The sustainability agenda’s place in academic debate, framing public policy and spiritual corporate leadership
Pushing the frontier
May 2013’s Harvard Business Review provides further proof of sustainability’s place in mainstream academic debate. This issue of the prestigious US management journal devotes its “Big Idea” section to the theme, homing in on the area of strategy innovation. The clever folk at HBR claim have come up with an econometric analysis of more than 3,000 companies to show the correlation between environmental, social and governance (ESG) issues and financial returns. They have dreamt up a name for it too: the “performance frontier”. Too many companies miss out, apparently. That is, they invest in ESG at the cost of economic performance.
To ensure you’re pushing the frontier and not stumbling around behind the lines, corporate strategists should focus on the “most material” issues to their business. No real surprises there. If a car manufacturer focuses on saving the whale rather than cutting exhaust emissions, its long-term shareholder value is in for a shaky ride. If you’re unsure about defining what’s material and what’s not, then the authors point you to a new framework being developed by the Sustainability Accounting Standards Board, a US non-profit group.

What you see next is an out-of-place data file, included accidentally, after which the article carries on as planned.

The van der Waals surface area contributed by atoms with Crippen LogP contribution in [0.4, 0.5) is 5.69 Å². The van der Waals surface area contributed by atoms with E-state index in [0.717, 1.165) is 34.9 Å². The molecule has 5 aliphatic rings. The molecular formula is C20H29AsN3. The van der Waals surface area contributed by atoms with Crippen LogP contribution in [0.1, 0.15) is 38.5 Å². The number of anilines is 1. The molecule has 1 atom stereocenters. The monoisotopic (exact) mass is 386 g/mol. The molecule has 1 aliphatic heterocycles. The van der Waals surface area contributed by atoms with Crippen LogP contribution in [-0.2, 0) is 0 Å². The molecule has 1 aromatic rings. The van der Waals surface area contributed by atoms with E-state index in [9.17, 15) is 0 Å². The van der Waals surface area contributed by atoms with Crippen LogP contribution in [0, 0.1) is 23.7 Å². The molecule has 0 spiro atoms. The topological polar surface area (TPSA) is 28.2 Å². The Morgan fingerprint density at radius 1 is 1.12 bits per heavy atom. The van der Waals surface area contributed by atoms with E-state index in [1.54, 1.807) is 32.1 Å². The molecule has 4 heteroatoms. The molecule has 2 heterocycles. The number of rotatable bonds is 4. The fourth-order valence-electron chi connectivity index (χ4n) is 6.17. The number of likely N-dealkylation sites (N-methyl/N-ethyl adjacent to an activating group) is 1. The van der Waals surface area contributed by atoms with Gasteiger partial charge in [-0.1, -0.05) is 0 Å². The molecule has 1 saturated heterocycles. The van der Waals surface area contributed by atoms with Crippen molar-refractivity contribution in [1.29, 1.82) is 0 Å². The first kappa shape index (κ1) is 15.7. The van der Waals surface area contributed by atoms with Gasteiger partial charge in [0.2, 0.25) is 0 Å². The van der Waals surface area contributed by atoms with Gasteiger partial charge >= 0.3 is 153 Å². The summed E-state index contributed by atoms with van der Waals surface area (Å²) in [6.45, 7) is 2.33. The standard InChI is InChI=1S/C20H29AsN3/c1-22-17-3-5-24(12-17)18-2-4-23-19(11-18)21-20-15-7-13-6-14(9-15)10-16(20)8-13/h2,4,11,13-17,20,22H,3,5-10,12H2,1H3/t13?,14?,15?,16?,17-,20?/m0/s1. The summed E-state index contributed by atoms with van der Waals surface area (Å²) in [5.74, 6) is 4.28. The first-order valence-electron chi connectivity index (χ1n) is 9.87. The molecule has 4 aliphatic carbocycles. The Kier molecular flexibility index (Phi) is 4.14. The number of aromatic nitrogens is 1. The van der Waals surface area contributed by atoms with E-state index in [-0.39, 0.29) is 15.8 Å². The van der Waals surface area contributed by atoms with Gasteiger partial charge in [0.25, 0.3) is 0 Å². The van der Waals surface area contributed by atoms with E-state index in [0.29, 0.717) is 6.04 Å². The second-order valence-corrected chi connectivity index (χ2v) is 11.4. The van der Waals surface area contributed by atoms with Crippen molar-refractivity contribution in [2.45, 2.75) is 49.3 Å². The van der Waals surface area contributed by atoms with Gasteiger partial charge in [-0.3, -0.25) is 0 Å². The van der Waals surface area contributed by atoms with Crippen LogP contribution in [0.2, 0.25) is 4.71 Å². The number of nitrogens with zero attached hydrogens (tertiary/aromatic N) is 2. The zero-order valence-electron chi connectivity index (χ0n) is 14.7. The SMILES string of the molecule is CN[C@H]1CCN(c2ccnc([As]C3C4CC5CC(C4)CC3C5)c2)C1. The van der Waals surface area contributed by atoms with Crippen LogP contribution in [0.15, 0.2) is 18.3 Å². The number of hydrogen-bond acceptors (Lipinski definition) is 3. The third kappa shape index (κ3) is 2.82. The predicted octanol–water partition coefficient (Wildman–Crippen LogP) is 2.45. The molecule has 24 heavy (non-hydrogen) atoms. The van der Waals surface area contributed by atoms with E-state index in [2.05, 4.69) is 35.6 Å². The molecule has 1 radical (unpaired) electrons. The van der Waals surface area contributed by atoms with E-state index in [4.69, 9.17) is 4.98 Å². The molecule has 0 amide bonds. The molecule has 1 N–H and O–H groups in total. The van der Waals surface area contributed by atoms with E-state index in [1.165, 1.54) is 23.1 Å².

Establishing a materiality matrix is one half of the battle. Companies then need...